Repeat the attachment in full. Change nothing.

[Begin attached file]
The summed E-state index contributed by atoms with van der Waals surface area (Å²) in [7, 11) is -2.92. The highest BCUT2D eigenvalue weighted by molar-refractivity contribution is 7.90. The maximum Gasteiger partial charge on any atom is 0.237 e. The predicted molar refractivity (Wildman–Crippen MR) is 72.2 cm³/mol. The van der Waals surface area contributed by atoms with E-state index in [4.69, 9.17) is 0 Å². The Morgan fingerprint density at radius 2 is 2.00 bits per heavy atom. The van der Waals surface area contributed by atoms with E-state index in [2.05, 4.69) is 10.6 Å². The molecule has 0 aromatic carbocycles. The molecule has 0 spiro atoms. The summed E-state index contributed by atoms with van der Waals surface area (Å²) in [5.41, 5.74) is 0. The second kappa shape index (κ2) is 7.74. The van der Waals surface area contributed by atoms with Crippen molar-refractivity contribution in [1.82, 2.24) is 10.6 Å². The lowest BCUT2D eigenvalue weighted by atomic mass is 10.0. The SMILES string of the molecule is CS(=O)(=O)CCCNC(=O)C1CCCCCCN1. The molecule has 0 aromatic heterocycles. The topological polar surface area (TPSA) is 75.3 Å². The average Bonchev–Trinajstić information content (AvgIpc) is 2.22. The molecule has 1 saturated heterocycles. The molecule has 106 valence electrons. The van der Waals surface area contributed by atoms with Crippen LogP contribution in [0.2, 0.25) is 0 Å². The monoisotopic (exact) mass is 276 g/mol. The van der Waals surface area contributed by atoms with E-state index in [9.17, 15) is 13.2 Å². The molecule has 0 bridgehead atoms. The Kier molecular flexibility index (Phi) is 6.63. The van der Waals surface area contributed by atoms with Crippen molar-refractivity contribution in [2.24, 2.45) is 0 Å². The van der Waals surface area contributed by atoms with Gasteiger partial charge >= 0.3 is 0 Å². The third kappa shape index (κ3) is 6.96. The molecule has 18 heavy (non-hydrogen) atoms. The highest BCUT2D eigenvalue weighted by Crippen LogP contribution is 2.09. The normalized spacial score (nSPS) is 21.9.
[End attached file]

The summed E-state index contributed by atoms with van der Waals surface area (Å²) in [7, 11) is -2.92. The highest BCUT2D eigenvalue weighted by molar-refractivity contribution is 7.90. The maximum Gasteiger partial charge on any atom is 0.237 e. The predicted molar refractivity (Wildman–Crippen MR) is 72.2 cm³/mol. The van der Waals surface area contributed by atoms with E-state index in [4.69, 9.17) is 0 Å². The Morgan fingerprint density at radius 2 is 2.00 bits per heavy atom. The van der Waals surface area contributed by atoms with E-state index in [2.05, 4.69) is 10.6 Å². The molecule has 0 aromatic carbocycles. The molecule has 0 spiro atoms. The summed E-state index contributed by atoms with van der Waals surface area (Å²) in [5.41, 5.74) is 0. The second kappa shape index (κ2) is 7.74. The van der Waals surface area contributed by atoms with Crippen molar-refractivity contribution in [1.82, 2.24) is 10.6 Å². The lowest BCUT2D eigenvalue weighted by atomic mass is 10.0. The SMILES string of the molecule is CS(=O)(=O)CCCNC(=O)C1CCCCCCN1. The molecule has 0 aromatic heterocycles. The topological polar surface area (TPSA) is 75.3 Å². The average Bonchev–Trinajstić information content (AvgIpc) is 2.22. The molecule has 1 saturated heterocycles. The molecule has 106 valence electrons. The van der Waals surface area contributed by atoms with Crippen LogP contribution in [0.2, 0.25) is 0 Å². The monoisotopic (exact) mass is 276 g/mol. The van der Waals surface area contributed by atoms with E-state index in [9.17, 15) is 13.2 Å². The molecule has 0 bridgehead atoms. The Kier molecular flexibility index (Phi) is 6.63. The van der Waals surface area contributed by atoms with Crippen molar-refractivity contribution in [2.24, 2.45) is 0 Å². The van der Waals surface area contributed by atoms with Gasteiger partial charge >= 0.3 is 0 Å². The third kappa shape index (κ3) is 6.96. The molecule has 18 heavy (non-hydrogen) atoms. The highest BCUT2D eigenvalue weighted by Crippen LogP contribution is 2.09. The normalized spacial score (nSPS) is 21.9.